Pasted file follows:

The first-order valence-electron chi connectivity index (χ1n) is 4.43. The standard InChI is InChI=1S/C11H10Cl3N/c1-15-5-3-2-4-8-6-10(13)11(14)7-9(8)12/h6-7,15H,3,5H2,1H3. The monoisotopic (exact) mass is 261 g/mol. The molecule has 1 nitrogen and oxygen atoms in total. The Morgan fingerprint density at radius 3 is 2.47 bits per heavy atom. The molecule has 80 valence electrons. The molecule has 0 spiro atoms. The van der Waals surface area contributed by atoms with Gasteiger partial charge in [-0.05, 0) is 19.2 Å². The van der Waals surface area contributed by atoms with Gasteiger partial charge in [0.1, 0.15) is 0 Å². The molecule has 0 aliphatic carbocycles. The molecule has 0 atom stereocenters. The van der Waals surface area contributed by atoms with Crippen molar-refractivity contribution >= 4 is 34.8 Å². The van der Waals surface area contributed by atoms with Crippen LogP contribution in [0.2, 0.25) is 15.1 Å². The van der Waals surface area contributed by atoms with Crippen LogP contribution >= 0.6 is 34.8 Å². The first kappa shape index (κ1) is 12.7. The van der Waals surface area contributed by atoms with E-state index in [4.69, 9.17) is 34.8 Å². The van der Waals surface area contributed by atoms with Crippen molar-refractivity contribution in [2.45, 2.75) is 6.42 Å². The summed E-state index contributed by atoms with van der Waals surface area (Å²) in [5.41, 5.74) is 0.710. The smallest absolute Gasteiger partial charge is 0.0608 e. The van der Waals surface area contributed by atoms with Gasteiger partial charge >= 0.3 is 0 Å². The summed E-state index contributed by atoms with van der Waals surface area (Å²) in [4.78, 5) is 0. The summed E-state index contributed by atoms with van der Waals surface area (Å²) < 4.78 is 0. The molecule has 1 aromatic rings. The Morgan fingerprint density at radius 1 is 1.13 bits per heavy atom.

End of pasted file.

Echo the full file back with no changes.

The first-order valence-electron chi connectivity index (χ1n) is 4.43. The standard InChI is InChI=1S/C11H10Cl3N/c1-15-5-3-2-4-8-6-10(13)11(14)7-9(8)12/h6-7,15H,3,5H2,1H3. The monoisotopic (exact) mass is 261 g/mol. The molecule has 1 nitrogen and oxygen atoms in total. The Morgan fingerprint density at radius 3 is 2.47 bits per heavy atom. The molecule has 80 valence electrons. The molecule has 0 spiro atoms. The van der Waals surface area contributed by atoms with Gasteiger partial charge in [-0.05, 0) is 19.2 Å². The van der Waals surface area contributed by atoms with Gasteiger partial charge in [0.1, 0.15) is 0 Å². The molecule has 0 aliphatic carbocycles. The molecule has 0 atom stereocenters. The van der Waals surface area contributed by atoms with Crippen molar-refractivity contribution >= 4 is 34.8 Å². The van der Waals surface area contributed by atoms with Crippen LogP contribution in [0.2, 0.25) is 15.1 Å². The van der Waals surface area contributed by atoms with Crippen LogP contribution >= 0.6 is 34.8 Å². The first kappa shape index (κ1) is 12.7. The van der Waals surface area contributed by atoms with E-state index in [4.69, 9.17) is 34.8 Å². The van der Waals surface area contributed by atoms with Crippen molar-refractivity contribution in [2.45, 2.75) is 6.42 Å². The summed E-state index contributed by atoms with van der Waals surface area (Å²) in [5.41, 5.74) is 0.710. The smallest absolute Gasteiger partial charge is 0.0608 e. The van der Waals surface area contributed by atoms with Gasteiger partial charge >= 0.3 is 0 Å². The summed E-state index contributed by atoms with van der Waals surface area (Å²) in [4.78, 5) is 0. The summed E-state index contributed by atoms with van der Waals surface area (Å²) < 4.78 is 0. The molecule has 1 aromatic rings. The Morgan fingerprint density at radius 1 is 1.13 bits per heavy atom.